We are two part-time academics. Ellen teaches in the English department and Jim in the IT program at George Mason University.

Women in Cyberspace: "And then I arrived at the powerful green hill" · 6 April 06

Dear Miriam,

Thank you. I delight to come upon your letters!

I’ve been wanting to write more about sessions about women’s lives and texts at this 18th century conference, but have been so busy all day (e.g., keeping up with lists and friends for the first 2 early hours of my morning; then reading Primo Levi’s Periodic Table and making notes for a class discussion tomorrow for many hours more; late in the afternoon reading Ayala’s Angel and beginning a book on Barbara Bodichon, "Feminist, Artist, Reformer" for too little time; then devoting half an hour to my project towards putting an etext by Anne Halkett [her new abbreviated name] on my website; evening going to a piano concert with Edward at the Austrian embassy in DC where we hear brilliant and passionate playing of music by Mozart, Ullmann [gassed to death at Auschwitz], and Liszt; and finally late at night returning to friends in cyberspace and lists for an hour or so) that it’s 12:30 midnight or the next day before I have returned to my stories.

I thought therefore I’d jump ahead to describe one session on Saturday because I can be brief about it: "Eighteenth Century Women Writers After the Digital Turn," where I gave my paper. I have now put it online: "Women in Cyberspace"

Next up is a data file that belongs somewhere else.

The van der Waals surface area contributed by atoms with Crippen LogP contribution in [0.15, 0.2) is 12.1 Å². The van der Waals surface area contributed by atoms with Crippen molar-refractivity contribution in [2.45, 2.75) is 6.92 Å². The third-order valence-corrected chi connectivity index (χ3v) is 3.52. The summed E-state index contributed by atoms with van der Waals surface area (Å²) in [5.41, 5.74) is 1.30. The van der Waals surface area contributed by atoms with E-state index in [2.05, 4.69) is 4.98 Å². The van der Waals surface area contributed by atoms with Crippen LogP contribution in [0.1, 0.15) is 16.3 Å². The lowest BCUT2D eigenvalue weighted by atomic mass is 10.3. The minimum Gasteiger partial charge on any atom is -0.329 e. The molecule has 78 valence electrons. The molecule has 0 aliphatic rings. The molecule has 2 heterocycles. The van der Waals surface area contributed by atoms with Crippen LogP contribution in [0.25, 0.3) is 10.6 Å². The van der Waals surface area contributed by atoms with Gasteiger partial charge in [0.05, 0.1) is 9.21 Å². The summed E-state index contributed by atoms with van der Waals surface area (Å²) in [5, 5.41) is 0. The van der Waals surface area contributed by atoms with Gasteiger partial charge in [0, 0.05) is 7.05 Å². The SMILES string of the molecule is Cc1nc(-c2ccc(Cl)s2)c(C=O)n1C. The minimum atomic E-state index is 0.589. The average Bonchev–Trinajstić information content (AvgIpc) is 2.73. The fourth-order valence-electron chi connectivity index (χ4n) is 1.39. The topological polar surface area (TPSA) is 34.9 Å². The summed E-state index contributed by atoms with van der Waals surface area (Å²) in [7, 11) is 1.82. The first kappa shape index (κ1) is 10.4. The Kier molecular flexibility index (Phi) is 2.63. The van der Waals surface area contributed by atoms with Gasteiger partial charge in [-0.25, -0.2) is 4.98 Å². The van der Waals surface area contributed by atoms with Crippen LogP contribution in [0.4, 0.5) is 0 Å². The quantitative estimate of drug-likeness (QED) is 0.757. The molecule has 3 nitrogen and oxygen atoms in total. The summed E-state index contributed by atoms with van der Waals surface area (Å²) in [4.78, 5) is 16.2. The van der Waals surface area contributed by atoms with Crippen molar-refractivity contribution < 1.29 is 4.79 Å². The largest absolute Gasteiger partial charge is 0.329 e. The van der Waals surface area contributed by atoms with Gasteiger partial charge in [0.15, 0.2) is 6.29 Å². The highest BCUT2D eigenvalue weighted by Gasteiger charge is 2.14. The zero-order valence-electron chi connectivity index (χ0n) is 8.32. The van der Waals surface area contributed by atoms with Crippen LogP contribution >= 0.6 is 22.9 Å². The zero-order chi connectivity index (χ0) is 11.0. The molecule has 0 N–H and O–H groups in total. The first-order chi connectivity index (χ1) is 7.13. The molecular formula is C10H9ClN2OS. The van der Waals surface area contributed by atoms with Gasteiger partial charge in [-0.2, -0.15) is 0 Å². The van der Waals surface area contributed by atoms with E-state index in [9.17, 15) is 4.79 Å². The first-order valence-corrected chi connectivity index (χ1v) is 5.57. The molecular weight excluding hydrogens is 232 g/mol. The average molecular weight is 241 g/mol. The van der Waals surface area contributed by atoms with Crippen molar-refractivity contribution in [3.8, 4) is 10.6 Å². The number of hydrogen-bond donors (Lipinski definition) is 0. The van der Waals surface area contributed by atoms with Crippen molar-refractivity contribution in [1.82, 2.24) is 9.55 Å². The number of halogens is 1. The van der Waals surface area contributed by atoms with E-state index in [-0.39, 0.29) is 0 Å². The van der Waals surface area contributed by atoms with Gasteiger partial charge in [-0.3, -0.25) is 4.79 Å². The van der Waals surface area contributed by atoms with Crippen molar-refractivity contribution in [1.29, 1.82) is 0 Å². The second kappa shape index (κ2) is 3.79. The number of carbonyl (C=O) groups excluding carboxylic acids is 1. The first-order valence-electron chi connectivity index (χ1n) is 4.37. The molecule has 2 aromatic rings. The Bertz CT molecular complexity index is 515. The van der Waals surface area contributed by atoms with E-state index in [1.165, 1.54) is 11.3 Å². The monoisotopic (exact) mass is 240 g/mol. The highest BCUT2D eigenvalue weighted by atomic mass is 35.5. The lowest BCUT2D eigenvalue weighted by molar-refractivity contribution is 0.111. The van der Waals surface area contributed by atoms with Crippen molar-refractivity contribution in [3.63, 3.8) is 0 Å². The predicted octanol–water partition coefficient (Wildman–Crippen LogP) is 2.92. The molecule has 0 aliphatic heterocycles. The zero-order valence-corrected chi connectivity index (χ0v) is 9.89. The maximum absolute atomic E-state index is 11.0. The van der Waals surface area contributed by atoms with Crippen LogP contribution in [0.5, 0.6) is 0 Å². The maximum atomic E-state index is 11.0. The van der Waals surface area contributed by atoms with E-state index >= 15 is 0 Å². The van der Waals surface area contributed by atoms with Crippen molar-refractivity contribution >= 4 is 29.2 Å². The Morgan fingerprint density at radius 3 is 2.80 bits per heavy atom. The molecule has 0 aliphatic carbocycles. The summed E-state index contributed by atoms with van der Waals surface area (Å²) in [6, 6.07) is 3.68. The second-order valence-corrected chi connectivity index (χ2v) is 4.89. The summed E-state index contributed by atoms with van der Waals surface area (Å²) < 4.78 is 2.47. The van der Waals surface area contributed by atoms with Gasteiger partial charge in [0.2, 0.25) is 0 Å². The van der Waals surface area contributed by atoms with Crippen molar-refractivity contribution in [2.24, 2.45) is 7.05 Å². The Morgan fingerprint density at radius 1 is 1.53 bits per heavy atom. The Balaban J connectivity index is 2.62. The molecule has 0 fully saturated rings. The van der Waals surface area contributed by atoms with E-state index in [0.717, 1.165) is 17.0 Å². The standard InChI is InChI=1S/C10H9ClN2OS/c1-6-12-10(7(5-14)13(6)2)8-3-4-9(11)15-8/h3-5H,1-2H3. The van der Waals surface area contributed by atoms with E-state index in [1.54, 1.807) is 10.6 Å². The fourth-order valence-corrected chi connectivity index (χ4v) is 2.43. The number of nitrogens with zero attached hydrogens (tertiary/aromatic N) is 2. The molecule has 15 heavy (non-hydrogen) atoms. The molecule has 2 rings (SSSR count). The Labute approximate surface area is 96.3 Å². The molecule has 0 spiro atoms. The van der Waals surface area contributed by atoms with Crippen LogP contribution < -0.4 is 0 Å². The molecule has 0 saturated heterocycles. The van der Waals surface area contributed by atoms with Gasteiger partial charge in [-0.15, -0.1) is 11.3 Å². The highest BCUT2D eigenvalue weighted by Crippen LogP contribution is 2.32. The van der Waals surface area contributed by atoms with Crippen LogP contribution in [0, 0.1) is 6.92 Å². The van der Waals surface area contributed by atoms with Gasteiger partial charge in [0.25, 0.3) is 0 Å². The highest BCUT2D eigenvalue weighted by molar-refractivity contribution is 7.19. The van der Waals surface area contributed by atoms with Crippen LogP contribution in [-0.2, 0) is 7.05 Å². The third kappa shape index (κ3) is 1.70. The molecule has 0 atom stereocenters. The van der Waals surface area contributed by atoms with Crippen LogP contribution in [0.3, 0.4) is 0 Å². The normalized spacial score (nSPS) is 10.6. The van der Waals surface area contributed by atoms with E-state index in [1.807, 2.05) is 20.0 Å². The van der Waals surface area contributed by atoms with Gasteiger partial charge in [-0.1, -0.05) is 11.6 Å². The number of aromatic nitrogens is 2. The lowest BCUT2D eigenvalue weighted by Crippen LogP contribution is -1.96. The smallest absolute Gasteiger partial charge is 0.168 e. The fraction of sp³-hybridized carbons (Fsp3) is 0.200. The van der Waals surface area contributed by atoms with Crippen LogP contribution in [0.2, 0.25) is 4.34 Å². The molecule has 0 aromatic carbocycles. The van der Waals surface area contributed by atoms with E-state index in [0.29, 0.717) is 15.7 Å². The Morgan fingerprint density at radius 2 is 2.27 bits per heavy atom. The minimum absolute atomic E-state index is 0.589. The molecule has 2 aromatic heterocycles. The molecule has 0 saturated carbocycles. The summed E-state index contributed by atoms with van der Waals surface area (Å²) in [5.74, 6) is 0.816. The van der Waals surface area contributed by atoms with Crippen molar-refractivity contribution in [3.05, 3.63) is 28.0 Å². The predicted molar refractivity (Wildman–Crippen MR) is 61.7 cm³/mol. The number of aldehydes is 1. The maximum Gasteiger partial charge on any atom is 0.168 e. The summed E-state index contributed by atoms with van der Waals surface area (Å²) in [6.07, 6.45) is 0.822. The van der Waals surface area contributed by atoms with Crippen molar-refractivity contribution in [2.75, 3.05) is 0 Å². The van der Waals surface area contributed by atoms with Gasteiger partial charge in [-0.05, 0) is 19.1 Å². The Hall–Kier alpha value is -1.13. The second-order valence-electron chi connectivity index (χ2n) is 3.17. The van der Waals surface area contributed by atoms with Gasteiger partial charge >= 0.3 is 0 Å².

The first speaker on the panel was Isobel Grundy and she gave more information and commentary on her work on the Orlando Project, a vast database of women writers, mostly in English, from the medieval era to the 20th century. It’s to be published on the Web commercially so for individuals this means to access it you will have to be a member of an institution that can afford and has chosen to purchase access. I asked her if there were any full texts in her database, and she said that she and another colleague are working to get the companies investing in this to include the 120,000 eighteenth-century texts in the Ecco database (also partly owned by the Gale Thomson corporation).

Of real interest: the tags chosen by Grundy and her team are taken from typical events and needs and outlooks from women’s lives. So we have "violence [experienced]" for a tag. Typical events and outlooks particular to women are tagged throughout.

I first became familiar with Isobel Grundy’s name and work in the early 1980s when I was trying to find, and would think I was ever so lucky every time I would find, a book or texts by Mary Wortley Montagu which Grundy and/or Halsband had edited or written. I never dreamed I would someday sit next to her. She was so warm and respectful of everyone, and from the brief conversation I had with her I could see how honest she is and how quietly open and perceptive she can be. The day before she had given an hour’s keynote address on the Orlando project and told stories of James Clifford (whom I saw once) and what it was like to be a rare woman working with a team of scholars, all of whom but one (Mary Lascelles) were men, upper middle class, European-American, and had gone to elite universities, lived privileged lives.